A while back, Ron Smith wrote a commentary on pocketknives. I so related to it that I immediately went to the cigar box where I keep all my pocketknives to see what I had in there.
I went first to the one with the most sentimental value.
It just looks old and one blade is broken off completely. The blade that is not broken has been sharpened so many times that it is noticeably worn and much thinner than it once was.
The handle is made of bone. It is worn and one side is cracked.
I found it in an old jewelry box of my grandfather's. My grandmother gave me the box after he had passed away when I was 17. It also contained some cufflinks, a few old coins, pins and a broken ring with a fake turquoise stone, but nothing as worn as the knife.
It was always spotless, but I noticed how dirty it was when I found it. It had been that way since the last time he put it in his jewelry case. I don't know why and I refuse to clean it.
I wonder how many times my grandfather picked it up in the morning and put it in his pocket. He always had a knife on him and used it often to cut a piece of rope, dig out a splinter, open the mail or tighten a screw on his glasses.
Those well-worn, pocket things are fascinating. They probably don't have much intrinsic value, but they are really a part of the person that carries them.
Once my Dad found a piece of almost clear quartz on a ditch bank. It was stream worn, rounded and about an inch and a half in diameter – the perfect pocket size. As far as I know he still keeps it in his pocket. Over the years I noticed that it became smoother and shinier.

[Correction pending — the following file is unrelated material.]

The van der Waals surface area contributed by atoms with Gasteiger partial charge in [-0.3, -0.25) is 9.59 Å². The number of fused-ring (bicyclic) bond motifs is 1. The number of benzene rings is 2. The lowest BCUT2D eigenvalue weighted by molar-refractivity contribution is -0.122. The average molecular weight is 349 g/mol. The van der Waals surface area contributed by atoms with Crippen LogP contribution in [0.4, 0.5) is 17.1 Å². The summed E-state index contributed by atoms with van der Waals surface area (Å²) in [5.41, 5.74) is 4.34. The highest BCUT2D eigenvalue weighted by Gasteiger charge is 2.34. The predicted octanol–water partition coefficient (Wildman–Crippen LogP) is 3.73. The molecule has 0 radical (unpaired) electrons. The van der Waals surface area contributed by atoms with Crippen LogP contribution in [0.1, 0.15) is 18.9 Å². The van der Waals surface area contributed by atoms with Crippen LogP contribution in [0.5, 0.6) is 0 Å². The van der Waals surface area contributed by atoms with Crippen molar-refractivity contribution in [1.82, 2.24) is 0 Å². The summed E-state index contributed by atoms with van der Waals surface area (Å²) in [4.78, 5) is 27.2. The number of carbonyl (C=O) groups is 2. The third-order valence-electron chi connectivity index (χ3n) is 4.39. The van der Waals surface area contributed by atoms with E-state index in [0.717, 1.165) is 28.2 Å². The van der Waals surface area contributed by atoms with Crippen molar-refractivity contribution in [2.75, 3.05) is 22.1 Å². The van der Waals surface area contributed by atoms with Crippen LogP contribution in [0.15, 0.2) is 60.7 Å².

I love it when someone, usually a farmer, digs into his pocket and sorts through a handful of stuff to find a nut he put in there so he didn't lose it. All that other stuff. It's usually shiny from pocket wear.
I know someone who always carries a well-worn Leatherman tool. I've seen him fix everything from a tractor to a woman's hair accessory with it. I have always wanted to look at it to see if the lettering has worn away or if the edges of the outside have been worn round, but it seems so personal that I can't.
I've never carried anything consistently enough to have an old, worn down knife or piece of quartz. However, I picked up a cocoa bean one day at the North Carolina Museum of Natural Sciences and carried it in my pocket for years. In the beginning it was craggy, dark and smelled so good.
Soon the crags became smooth, but the smell remained for a very long time. At one point the color began to lighten and the smell became less evident. Then one day, it just wasn't there. Knives are more durable.